Movable goods could encompass the merchandise that we buy from suppliers and sell in our local markets for a profit. If we stretch our thinking a bit, they may be reckoned as stocks of companies that sell products. (These shares are often traded on expectations of a company’s future performance, and are probably more volatile than the products or services themselves, but there is some relationship between the shares and the products they represent.)
One who lacks sophistication in stock-picking (but doesn’t lack sophistication in investing) may benefit from purchasing a low-cost index fund or exchange-traded fund. The advantages of doing so would be to speedily achieve portfolio diversification and, on the flip side, to avoid concentrating risk in one or a few volatile stocks.
As the wise King Solomon put it, “Distribute portions to seven, even to eight, for you never know what calamity will strike the land.” It seems the wise king was thinking in terms of broader asset classes, i.e. if the land has a bad year, it will help to have invested in various business interests or commodities, so that at least some of them will have risen in value despite or because of the disaster.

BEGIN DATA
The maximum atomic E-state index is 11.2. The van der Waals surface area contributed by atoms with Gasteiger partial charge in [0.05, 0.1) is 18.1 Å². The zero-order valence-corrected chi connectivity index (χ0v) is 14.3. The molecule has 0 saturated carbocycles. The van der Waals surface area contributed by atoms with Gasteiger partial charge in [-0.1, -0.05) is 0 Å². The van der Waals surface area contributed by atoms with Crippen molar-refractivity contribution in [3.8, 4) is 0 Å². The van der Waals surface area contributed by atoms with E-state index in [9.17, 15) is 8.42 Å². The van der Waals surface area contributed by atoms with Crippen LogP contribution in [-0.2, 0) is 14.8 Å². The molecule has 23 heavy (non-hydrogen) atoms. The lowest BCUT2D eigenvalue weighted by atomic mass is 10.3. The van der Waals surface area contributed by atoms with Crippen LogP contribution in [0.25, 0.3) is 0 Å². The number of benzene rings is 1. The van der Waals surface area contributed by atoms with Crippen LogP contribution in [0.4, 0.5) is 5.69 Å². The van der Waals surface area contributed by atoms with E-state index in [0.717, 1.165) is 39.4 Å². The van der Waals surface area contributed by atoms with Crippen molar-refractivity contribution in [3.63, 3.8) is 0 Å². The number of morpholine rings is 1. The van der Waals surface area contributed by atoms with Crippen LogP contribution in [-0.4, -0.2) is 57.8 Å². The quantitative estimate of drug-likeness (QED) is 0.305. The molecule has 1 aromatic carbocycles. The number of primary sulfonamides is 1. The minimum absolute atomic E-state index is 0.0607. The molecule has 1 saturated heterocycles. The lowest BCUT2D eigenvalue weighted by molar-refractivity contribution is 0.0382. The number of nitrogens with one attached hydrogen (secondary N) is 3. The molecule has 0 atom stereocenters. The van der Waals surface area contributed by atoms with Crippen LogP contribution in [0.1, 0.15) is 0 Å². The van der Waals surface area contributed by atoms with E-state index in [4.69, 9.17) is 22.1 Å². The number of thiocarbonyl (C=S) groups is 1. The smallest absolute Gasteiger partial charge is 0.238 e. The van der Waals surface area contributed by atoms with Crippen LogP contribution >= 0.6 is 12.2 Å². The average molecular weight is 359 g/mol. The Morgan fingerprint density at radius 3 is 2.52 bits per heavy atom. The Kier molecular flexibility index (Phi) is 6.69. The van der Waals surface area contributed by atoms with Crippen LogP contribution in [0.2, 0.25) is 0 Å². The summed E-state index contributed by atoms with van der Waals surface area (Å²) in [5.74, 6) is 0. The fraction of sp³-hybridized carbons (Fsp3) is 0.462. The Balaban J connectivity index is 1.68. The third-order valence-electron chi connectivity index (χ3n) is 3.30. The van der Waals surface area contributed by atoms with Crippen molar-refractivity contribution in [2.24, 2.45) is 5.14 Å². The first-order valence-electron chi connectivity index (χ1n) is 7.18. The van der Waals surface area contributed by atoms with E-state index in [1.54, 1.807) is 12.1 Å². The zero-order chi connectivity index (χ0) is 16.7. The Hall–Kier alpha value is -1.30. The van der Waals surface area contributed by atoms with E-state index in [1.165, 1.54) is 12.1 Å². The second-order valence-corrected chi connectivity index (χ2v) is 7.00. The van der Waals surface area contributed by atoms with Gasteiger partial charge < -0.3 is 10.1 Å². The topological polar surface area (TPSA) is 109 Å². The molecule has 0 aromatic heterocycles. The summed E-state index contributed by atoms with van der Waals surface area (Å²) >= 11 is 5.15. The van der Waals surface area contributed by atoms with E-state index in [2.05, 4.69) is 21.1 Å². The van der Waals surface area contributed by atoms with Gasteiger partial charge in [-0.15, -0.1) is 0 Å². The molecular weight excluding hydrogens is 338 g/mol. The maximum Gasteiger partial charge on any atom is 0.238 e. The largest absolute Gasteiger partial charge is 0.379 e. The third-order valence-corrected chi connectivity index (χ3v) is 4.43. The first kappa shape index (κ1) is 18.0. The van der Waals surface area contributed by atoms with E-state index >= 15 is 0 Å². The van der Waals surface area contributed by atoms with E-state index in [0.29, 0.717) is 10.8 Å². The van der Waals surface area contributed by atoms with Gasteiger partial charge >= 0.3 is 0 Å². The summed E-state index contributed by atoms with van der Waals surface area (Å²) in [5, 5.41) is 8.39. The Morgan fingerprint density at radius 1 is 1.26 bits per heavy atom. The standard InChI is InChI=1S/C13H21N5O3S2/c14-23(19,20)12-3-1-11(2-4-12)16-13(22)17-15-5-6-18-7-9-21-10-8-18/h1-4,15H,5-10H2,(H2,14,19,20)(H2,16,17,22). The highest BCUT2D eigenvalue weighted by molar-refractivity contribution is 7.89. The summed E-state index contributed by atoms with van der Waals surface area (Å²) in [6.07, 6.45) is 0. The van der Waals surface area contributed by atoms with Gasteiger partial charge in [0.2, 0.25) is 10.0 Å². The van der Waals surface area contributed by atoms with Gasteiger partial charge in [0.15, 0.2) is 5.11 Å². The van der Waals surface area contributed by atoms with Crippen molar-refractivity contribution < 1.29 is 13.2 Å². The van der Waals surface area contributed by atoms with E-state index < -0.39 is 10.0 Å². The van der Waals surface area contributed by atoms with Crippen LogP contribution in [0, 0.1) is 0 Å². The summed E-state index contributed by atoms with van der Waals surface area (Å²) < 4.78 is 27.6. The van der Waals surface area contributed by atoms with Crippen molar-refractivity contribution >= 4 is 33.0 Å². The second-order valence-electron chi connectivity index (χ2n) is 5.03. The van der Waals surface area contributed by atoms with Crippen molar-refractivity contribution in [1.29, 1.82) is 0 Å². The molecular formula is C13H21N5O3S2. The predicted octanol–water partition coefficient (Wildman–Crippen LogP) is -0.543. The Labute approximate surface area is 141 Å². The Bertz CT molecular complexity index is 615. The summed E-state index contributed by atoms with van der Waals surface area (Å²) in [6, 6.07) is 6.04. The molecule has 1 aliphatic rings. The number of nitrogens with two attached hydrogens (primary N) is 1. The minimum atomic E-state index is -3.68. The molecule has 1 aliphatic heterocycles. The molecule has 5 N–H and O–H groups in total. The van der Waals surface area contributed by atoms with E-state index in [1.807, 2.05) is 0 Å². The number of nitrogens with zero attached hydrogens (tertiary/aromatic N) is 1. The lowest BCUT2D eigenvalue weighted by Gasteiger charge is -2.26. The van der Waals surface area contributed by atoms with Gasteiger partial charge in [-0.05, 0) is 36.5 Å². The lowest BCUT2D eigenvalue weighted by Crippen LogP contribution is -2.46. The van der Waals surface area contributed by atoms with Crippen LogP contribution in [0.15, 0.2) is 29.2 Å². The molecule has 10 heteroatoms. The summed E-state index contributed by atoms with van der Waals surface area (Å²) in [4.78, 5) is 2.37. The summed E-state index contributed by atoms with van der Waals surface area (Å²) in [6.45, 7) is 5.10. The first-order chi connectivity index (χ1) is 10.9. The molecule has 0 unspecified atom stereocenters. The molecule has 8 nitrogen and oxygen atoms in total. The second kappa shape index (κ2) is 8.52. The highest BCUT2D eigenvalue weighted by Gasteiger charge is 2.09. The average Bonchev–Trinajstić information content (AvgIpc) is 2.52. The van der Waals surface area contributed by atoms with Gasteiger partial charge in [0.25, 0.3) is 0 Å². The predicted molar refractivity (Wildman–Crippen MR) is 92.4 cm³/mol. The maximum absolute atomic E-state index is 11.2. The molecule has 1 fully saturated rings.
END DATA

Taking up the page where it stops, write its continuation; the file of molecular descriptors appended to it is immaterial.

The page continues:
If you own your home, have ties to one or more businesses (such as your and your spouse’s jobs) and have some cash, then securities markets may provide a convenient place to fill out the rest of King Solomon’s eight portions via the purchase of stock funds and the like.
 Bava Kamma 116b.
 Maharashdam, Responsa Choshen Mishpat 46; Rabbi Mosheh Alshich, Responsa 38. The Talmudic passage and responsa cited are cited and discussed in Rabbi Menachem Slae, Insurance in the Halachah, trans. Bracha and Menachem Slae(The Israel Insurance Association, 1982).
 Bamidbar 6:24.
 Quantitative Analysis of Investor Behavior, published annually by Dalbar 1994 to present, for sale by Dalbar and reviewed by the financial press.
 Kohelet 11:2.